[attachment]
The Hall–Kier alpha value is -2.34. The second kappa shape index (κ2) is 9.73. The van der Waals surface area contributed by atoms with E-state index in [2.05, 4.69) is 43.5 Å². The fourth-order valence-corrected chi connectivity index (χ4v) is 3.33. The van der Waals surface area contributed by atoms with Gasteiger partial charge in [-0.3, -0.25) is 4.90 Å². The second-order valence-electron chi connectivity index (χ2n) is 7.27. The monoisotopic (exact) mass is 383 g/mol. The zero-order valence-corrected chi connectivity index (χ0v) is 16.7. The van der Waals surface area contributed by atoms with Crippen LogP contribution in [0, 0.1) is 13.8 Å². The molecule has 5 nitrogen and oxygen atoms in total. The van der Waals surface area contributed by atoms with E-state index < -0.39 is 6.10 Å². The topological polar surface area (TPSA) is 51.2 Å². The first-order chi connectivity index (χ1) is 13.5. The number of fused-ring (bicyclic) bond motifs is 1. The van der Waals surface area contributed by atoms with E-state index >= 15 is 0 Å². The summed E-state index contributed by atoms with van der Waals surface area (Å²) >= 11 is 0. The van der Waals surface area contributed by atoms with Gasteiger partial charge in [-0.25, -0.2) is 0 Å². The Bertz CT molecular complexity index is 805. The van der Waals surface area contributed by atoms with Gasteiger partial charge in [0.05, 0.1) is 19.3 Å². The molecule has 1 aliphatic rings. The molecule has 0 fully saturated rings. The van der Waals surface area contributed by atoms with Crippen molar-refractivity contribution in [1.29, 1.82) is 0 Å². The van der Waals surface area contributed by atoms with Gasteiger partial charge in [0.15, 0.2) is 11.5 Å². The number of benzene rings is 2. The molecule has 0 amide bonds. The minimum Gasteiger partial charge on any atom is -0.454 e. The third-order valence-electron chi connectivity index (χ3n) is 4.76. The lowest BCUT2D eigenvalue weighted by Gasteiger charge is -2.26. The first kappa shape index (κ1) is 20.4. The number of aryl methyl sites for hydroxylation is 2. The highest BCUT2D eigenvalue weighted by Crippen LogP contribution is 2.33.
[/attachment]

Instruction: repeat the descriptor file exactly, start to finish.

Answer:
The Hall–Kier alpha value is -2.34. The second kappa shape index (κ2) is 9.73. The van der Waals surface area contributed by atoms with E-state index in [2.05, 4.69) is 43.5 Å². The fourth-order valence-corrected chi connectivity index (χ4v) is 3.33. The van der Waals surface area contributed by atoms with Gasteiger partial charge in [-0.3, -0.25) is 4.90 Å². The second-order valence-electron chi connectivity index (χ2n) is 7.27. The monoisotopic (exact) mass is 383 g/mol. The zero-order valence-corrected chi connectivity index (χ0v) is 16.7. The van der Waals surface area contributed by atoms with Crippen LogP contribution in [0, 0.1) is 13.8 Å². The molecule has 5 nitrogen and oxygen atoms in total. The van der Waals surface area contributed by atoms with E-state index < -0.39 is 6.10 Å². The topological polar surface area (TPSA) is 51.2 Å². The first-order chi connectivity index (χ1) is 13.5. The number of fused-ring (bicyclic) bond motifs is 1. The van der Waals surface area contributed by atoms with E-state index >= 15 is 0 Å². The summed E-state index contributed by atoms with van der Waals surface area (Å²) >= 11 is 0. The van der Waals surface area contributed by atoms with Gasteiger partial charge in [-0.25, -0.2) is 0 Å². The Bertz CT molecular complexity index is 805. The van der Waals surface area contributed by atoms with Gasteiger partial charge in [0.05, 0.1) is 19.3 Å². The molecule has 1 aliphatic rings. The molecule has 0 fully saturated rings. The van der Waals surface area contributed by atoms with Crippen molar-refractivity contribution in [1.29, 1.82) is 0 Å². The van der Waals surface area contributed by atoms with Gasteiger partial charge in [0.15, 0.2) is 11.5 Å². The number of benzene rings is 2. The molecule has 0 amide bonds. The minimum Gasteiger partial charge on any atom is -0.454 e. The third-order valence-electron chi connectivity index (χ3n) is 4.76. The lowest BCUT2D eigenvalue weighted by Gasteiger charge is -2.26. The first kappa shape index (κ1) is 20.4. The number of aryl methyl sites for hydroxylation is 2. The highest BCUT2D eigenvalue weighted by Crippen LogP contribution is 2.33.